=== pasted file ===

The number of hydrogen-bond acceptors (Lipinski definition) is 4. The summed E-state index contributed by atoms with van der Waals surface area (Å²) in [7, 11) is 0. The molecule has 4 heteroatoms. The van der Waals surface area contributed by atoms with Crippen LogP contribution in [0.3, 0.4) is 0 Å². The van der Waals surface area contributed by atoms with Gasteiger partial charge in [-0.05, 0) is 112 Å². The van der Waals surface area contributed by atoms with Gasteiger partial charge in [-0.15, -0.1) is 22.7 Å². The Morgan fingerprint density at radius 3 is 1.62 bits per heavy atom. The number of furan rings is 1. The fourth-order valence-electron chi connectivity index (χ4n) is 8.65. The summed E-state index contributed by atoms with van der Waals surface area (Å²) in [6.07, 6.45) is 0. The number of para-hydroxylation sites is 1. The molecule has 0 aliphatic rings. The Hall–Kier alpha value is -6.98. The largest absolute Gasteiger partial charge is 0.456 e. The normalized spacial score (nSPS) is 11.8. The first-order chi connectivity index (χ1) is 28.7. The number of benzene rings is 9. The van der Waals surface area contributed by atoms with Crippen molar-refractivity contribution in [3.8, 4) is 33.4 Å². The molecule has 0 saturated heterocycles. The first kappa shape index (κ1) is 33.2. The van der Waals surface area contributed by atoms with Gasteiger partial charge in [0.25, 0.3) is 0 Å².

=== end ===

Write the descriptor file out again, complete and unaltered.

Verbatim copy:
The number of hydrogen-bond acceptors (Lipinski definition) is 4. The summed E-state index contributed by atoms with van der Waals surface area (Å²) in [7, 11) is 0. The molecule has 4 heteroatoms. The van der Waals surface area contributed by atoms with Crippen LogP contribution in [0.3, 0.4) is 0 Å². The van der Waals surface area contributed by atoms with Gasteiger partial charge in [-0.05, 0) is 112 Å². The van der Waals surface area contributed by atoms with Gasteiger partial charge in [-0.15, -0.1) is 22.7 Å². The Morgan fingerprint density at radius 3 is 1.62 bits per heavy atom. The number of furan rings is 1. The fourth-order valence-electron chi connectivity index (χ4n) is 8.65. The summed E-state index contributed by atoms with van der Waals surface area (Å²) in [6.07, 6.45) is 0. The number of para-hydroxylation sites is 1. The molecule has 0 aliphatic rings. The Hall–Kier alpha value is -6.98. The largest absolute Gasteiger partial charge is 0.456 e. The normalized spacial score (nSPS) is 11.8. The first-order chi connectivity index (χ1) is 28.7. The number of benzene rings is 9. The van der Waals surface area contributed by atoms with Crippen molar-refractivity contribution in [3.8, 4) is 33.4 Å². The molecule has 0 saturated heterocycles. The first kappa shape index (κ1) is 33.2. The van der Waals surface area contributed by atoms with Gasteiger partial charge in [0.25, 0.3) is 0 Å².